At WEWS in Cleveland, a Scripps station, News Director Steve Hyvonen said the coverage on his Web page is as aggressive as on the air. But in addition, the station has an "elite strike force" of reporters who are assigned solely to major candidates and will track them nearly continuously.

"You need to follow the candidates' lives inside and out," Hyvonen said. In 2004, when Hyvonen was a producer at MSNBC, reporters following presidential candidates using small cameras and laptops to get news up as quickly as possible.

"They literally went everywhere the candidates went," he said. "That's kind of where this business is going."


Scripps, like many station groups, has given a brand-"Democracy 2006"-to its election coverage, in which most of the company's 10 stations are participating.

"News coverage will be developed through an interactive process with local citizens and citizen groups," Scripps pledged without claiming to make any special investment in resources or technology.

Similarly, Journal Broadcast Group calls its initiative "2006 Red, White and Blue," an update of earlier electoral runs, and spokesman Jim Thomas describes the 11-station group's sites as aggregators of existing news coverage.

"Our stations are gradually increasing the presence of voter information on the Web sites," he said, warning against the urge of stations to just dump all their content online. "It comes around to, what are the right things to put on the Web."

Some local cable news operators are using the special features of that medium-such as channels reserved for on-demand programming-to bring debates and other features to voters right on their TV sets, not just online. In New York, News12, which operates bureaus around the metro area, for the first time is making available every area debate-more than 50 in Long Island alone-on VOD, with complete VCR functionality.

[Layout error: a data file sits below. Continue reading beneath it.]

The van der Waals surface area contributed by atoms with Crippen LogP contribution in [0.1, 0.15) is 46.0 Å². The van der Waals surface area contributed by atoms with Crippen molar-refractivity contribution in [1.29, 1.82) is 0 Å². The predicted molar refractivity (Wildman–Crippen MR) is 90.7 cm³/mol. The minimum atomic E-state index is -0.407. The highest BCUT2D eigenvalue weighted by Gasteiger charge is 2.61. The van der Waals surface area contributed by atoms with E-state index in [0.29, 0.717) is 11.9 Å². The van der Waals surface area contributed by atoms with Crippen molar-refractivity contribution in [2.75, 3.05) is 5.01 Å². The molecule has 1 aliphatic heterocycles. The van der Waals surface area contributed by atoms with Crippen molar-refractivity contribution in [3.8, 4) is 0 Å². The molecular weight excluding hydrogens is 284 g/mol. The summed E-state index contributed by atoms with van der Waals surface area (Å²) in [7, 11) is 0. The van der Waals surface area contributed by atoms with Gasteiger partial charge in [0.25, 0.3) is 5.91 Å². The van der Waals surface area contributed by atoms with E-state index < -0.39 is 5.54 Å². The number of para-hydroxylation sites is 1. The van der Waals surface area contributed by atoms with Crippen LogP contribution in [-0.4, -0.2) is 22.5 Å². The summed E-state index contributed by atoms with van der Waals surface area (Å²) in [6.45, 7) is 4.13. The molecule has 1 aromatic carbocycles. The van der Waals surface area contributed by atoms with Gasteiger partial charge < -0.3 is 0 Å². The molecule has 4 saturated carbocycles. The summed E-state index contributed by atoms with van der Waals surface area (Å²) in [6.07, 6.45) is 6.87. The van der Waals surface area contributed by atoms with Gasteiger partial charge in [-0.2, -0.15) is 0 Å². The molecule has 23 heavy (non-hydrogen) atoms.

"They'll really have it in their control," said Debbie Koller-Feeney, News12's director of marketing and promotions.

Down in Florida, Tampa Bay cable newser BayNews9 has polls and other features, including its own on-demand channel on the local cable system, showing candidate highlights such as clips from a weekly local political show produced with The St. Petersburg Times. Breaking news such as election night concession speeches, should they be made this time in Florida, will be quickly made available on VOD.

Also on election night, BayNews9 will aggressively drive viewers to their Web site for coverage of the many local races.

"Where the Web really helps us is, we cover every race," said BayNews9 vice president and general manager Elliott Wiser. "The Web site allows us to put all the results on."

In high-stakes states like Florida and Ohio (where even "The Daily Show" is setting up shop just before the elections), stations understand that unprecedented circumstances and national headlines could pop up at any time, and the Web, they figure, can help them adjust.

"If we can handle a hurricane," Wiser said. "We can handle an election."